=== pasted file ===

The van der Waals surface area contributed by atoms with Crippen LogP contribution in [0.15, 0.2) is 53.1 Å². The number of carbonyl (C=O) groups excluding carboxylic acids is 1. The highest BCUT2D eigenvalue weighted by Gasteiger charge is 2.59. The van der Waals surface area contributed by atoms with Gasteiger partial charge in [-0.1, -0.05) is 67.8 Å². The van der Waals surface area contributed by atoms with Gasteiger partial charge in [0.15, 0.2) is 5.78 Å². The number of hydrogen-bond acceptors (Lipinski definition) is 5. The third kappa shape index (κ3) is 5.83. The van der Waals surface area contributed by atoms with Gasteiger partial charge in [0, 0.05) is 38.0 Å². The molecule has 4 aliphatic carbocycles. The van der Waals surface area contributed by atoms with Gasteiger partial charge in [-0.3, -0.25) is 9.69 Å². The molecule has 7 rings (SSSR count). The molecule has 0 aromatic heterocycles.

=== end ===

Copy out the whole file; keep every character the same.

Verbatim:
The van der Waals surface area contributed by atoms with Crippen LogP contribution in [0.15, 0.2) is 53.1 Å². The number of carbonyl (C=O) groups excluding carboxylic acids is 1. The highest BCUT2D eigenvalue weighted by Gasteiger charge is 2.59. The van der Waals surface area contributed by atoms with Gasteiger partial charge in [-0.1, -0.05) is 67.8 Å². The van der Waals surface area contributed by atoms with Gasteiger partial charge in [0.15, 0.2) is 5.78 Å². The number of hydrogen-bond acceptors (Lipinski definition) is 5. The third kappa shape index (κ3) is 5.83. The van der Waals surface area contributed by atoms with Gasteiger partial charge in [0, 0.05) is 38.0 Å². The molecule has 4 aliphatic carbocycles. The van der Waals surface area contributed by atoms with Gasteiger partial charge in [-0.3, -0.25) is 9.69 Å². The molecule has 7 rings (SSSR count). The molecule has 0 aromatic heterocycles.